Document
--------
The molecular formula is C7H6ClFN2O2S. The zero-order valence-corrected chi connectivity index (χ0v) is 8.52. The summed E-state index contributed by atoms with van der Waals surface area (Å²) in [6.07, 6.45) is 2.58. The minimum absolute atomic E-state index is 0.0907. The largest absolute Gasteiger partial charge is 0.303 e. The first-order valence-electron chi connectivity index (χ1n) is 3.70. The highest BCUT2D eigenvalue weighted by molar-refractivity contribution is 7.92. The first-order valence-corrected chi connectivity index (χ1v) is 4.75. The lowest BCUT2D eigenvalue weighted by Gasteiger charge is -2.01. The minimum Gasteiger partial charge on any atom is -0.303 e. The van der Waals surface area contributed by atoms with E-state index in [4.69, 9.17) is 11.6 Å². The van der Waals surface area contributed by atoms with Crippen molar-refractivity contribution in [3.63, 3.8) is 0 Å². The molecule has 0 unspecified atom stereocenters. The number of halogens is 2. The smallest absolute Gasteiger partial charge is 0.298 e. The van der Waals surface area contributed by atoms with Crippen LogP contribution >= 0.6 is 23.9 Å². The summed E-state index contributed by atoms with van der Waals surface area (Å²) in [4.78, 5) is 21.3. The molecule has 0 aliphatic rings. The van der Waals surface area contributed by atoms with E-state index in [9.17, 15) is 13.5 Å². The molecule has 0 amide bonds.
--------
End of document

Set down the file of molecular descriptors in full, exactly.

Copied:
The molecular formula is C7H6ClFN2O2S. The zero-order valence-corrected chi connectivity index (χ0v) is 8.52. The summed E-state index contributed by atoms with van der Waals surface area (Å²) in [6.07, 6.45) is 2.58. The minimum absolute atomic E-state index is 0.0907. The largest absolute Gasteiger partial charge is 0.303 e. The first-order valence-electron chi connectivity index (χ1n) is 3.70. The highest BCUT2D eigenvalue weighted by molar-refractivity contribution is 7.92. The first-order valence-corrected chi connectivity index (χ1v) is 4.75. The lowest BCUT2D eigenvalue weighted by Gasteiger charge is -2.01. The minimum Gasteiger partial charge on any atom is -0.303 e. The van der Waals surface area contributed by atoms with E-state index in [4.69, 9.17) is 11.6 Å². The van der Waals surface area contributed by atoms with Crippen molar-refractivity contribution in [3.63, 3.8) is 0 Å². The molecule has 0 unspecified atom stereocenters. The number of halogens is 2. The smallest absolute Gasteiger partial charge is 0.298 e. The van der Waals surface area contributed by atoms with Crippen LogP contribution >= 0.6 is 23.9 Å². The summed E-state index contributed by atoms with van der Waals surface area (Å²) in [4.78, 5) is 21.3. The molecule has 0 aliphatic rings. The van der Waals surface area contributed by atoms with E-state index in [9.17, 15) is 13.5 Å². The molecule has 0 amide bonds.